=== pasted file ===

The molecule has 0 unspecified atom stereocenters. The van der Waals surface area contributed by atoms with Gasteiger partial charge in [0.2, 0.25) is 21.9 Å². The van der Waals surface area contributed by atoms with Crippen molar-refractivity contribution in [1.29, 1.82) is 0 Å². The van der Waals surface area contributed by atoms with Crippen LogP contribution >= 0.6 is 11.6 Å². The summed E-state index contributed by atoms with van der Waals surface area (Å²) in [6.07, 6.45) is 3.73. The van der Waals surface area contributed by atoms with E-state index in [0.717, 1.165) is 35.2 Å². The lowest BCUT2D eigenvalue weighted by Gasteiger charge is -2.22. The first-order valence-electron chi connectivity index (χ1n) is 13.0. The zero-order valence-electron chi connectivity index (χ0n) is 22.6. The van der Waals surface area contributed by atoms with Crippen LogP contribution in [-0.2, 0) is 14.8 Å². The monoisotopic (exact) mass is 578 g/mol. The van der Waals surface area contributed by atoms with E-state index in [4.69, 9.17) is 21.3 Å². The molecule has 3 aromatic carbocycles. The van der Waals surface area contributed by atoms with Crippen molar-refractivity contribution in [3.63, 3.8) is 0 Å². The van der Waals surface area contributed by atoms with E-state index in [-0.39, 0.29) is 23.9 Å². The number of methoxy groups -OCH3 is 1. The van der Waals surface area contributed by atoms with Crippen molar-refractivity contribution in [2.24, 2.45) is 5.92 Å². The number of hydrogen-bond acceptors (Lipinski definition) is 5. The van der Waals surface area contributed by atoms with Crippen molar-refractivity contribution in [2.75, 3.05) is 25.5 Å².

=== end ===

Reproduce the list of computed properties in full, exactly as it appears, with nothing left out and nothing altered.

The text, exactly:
The molecule has 0 unspecified atom stereocenters. The van der Waals surface area contributed by atoms with Gasteiger partial charge in [0.2, 0.25) is 21.9 Å². The van der Waals surface area contributed by atoms with Crippen molar-refractivity contribution in [1.29, 1.82) is 0 Å². The van der Waals surface area contributed by atoms with Crippen LogP contribution >= 0.6 is 11.6 Å². The summed E-state index contributed by atoms with van der Waals surface area (Å²) in [6.07, 6.45) is 3.73. The van der Waals surface area contributed by atoms with E-state index in [0.717, 1.165) is 35.2 Å². The lowest BCUT2D eigenvalue weighted by Gasteiger charge is -2.22. The first-order valence-electron chi connectivity index (χ1n) is 13.0. The zero-order valence-electron chi connectivity index (χ0n) is 22.6. The van der Waals surface area contributed by atoms with Crippen LogP contribution in [-0.2, 0) is 14.8 Å². The monoisotopic (exact) mass is 578 g/mol. The van der Waals surface area contributed by atoms with E-state index in [4.69, 9.17) is 21.3 Å². The molecule has 3 aromatic carbocycles. The van der Waals surface area contributed by atoms with Crippen molar-refractivity contribution in [3.63, 3.8) is 0 Å². The van der Waals surface area contributed by atoms with E-state index in [-0.39, 0.29) is 23.9 Å². The number of methoxy groups -OCH3 is 1. The van der Waals surface area contributed by atoms with Crippen molar-refractivity contribution in [2.24, 2.45) is 5.92 Å². The number of hydrogen-bond acceptors (Lipinski definition) is 5. The van der Waals surface area contributed by atoms with Crippen molar-refractivity contribution in [2.75, 3.05) is 25.5 Å².